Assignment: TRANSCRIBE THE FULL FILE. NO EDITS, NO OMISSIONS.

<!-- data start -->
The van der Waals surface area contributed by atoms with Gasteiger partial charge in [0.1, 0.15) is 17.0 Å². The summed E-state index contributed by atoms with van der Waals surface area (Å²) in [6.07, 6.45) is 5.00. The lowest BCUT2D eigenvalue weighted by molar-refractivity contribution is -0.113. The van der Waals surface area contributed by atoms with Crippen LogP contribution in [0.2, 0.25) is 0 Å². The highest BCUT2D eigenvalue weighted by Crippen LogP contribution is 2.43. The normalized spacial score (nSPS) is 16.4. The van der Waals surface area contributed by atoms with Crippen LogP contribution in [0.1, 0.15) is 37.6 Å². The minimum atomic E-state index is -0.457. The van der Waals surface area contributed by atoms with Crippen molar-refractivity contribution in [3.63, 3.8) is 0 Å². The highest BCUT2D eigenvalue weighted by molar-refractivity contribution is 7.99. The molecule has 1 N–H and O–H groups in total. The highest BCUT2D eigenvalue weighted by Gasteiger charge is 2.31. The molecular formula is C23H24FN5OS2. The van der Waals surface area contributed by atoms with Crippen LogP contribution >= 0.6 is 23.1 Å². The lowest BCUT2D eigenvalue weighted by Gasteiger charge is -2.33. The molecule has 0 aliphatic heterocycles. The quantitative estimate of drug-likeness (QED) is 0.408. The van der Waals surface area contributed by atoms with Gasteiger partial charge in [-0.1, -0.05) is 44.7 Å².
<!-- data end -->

The van der Waals surface area contributed by atoms with Gasteiger partial charge in [0.1, 0.15) is 17.0 Å². The summed E-state index contributed by atoms with van der Waals surface area (Å²) in [6.07, 6.45) is 5.00. The lowest BCUT2D eigenvalue weighted by molar-refractivity contribution is -0.113. The van der Waals surface area contributed by atoms with Crippen LogP contribution in [0.2, 0.25) is 0 Å². The highest BCUT2D eigenvalue weighted by Crippen LogP contribution is 2.43. The normalized spacial score (nSPS) is 16.4. The van der Waals surface area contributed by atoms with Crippen LogP contribution in [0.1, 0.15) is 37.6 Å². The minimum atomic E-state index is -0.457. The van der Waals surface area contributed by atoms with Crippen molar-refractivity contribution in [3.63, 3.8) is 0 Å². The highest BCUT2D eigenvalue weighted by molar-refractivity contribution is 7.99. The molecule has 1 N–H and O–H groups in total. The highest BCUT2D eigenvalue weighted by Gasteiger charge is 2.31. The molecular formula is C23H24FN5OS2. The van der Waals surface area contributed by atoms with Crippen LogP contribution >= 0.6 is 23.1 Å². The lowest BCUT2D eigenvalue weighted by Gasteiger charge is -2.33. The molecule has 0 aliphatic heterocycles. The quantitative estimate of drug-likeness (QED) is 0.408. The van der Waals surface area contributed by atoms with Gasteiger partial charge in [-0.1, -0.05) is 44.7 Å².